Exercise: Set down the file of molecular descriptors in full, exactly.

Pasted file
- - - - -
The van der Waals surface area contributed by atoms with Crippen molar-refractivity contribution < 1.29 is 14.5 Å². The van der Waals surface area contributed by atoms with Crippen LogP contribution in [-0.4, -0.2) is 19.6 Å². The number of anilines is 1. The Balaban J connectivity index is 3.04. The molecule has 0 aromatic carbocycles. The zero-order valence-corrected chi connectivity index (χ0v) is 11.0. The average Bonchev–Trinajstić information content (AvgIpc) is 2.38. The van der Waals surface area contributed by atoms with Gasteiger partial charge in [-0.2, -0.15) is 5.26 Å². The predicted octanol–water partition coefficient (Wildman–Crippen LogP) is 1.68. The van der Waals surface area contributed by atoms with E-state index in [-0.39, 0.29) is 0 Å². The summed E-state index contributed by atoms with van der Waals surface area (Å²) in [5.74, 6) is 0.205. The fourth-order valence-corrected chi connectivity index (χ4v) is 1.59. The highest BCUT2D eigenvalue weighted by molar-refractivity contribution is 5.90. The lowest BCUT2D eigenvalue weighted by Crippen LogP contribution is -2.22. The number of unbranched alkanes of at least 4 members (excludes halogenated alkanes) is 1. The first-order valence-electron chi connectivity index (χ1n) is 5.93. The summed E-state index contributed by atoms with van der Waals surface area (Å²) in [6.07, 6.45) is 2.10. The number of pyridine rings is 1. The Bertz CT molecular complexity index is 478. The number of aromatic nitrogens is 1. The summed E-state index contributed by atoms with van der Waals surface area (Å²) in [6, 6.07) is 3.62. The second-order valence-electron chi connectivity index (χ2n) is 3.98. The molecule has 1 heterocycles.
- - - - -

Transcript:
The van der Waals surface area contributed by atoms with Crippen molar-refractivity contribution < 1.29 is 14.5 Å². The van der Waals surface area contributed by atoms with Crippen LogP contribution in [-0.4, -0.2) is 19.6 Å². The number of anilines is 1. The Balaban J connectivity index is 3.04. The molecule has 0 aromatic carbocycles. The zero-order valence-corrected chi connectivity index (χ0v) is 11.0. The average Bonchev–Trinajstić information content (AvgIpc) is 2.38. The van der Waals surface area contributed by atoms with Gasteiger partial charge in [-0.2, -0.15) is 5.26 Å². The predicted octanol–water partition coefficient (Wildman–Crippen LogP) is 1.68. The van der Waals surface area contributed by atoms with E-state index in [-0.39, 0.29) is 0 Å². The summed E-state index contributed by atoms with van der Waals surface area (Å²) in [5.74, 6) is 0.205. The fourth-order valence-corrected chi connectivity index (χ4v) is 1.59. The highest BCUT2D eigenvalue weighted by molar-refractivity contribution is 5.90. The lowest BCUT2D eigenvalue weighted by Crippen LogP contribution is -2.22. The number of unbranched alkanes of at least 4 members (excludes halogenated alkanes) is 1. The first-order valence-electron chi connectivity index (χ1n) is 5.93. The summed E-state index contributed by atoms with van der Waals surface area (Å²) in [6.07, 6.45) is 2.10. The number of pyridine rings is 1. The Bertz CT molecular complexity index is 478. The number of aromatic nitrogens is 1. The summed E-state index contributed by atoms with van der Waals surface area (Å²) in [6, 6.07) is 3.62. The second-order valence-electron chi connectivity index (χ2n) is 3.98. The molecule has 1 heterocycles.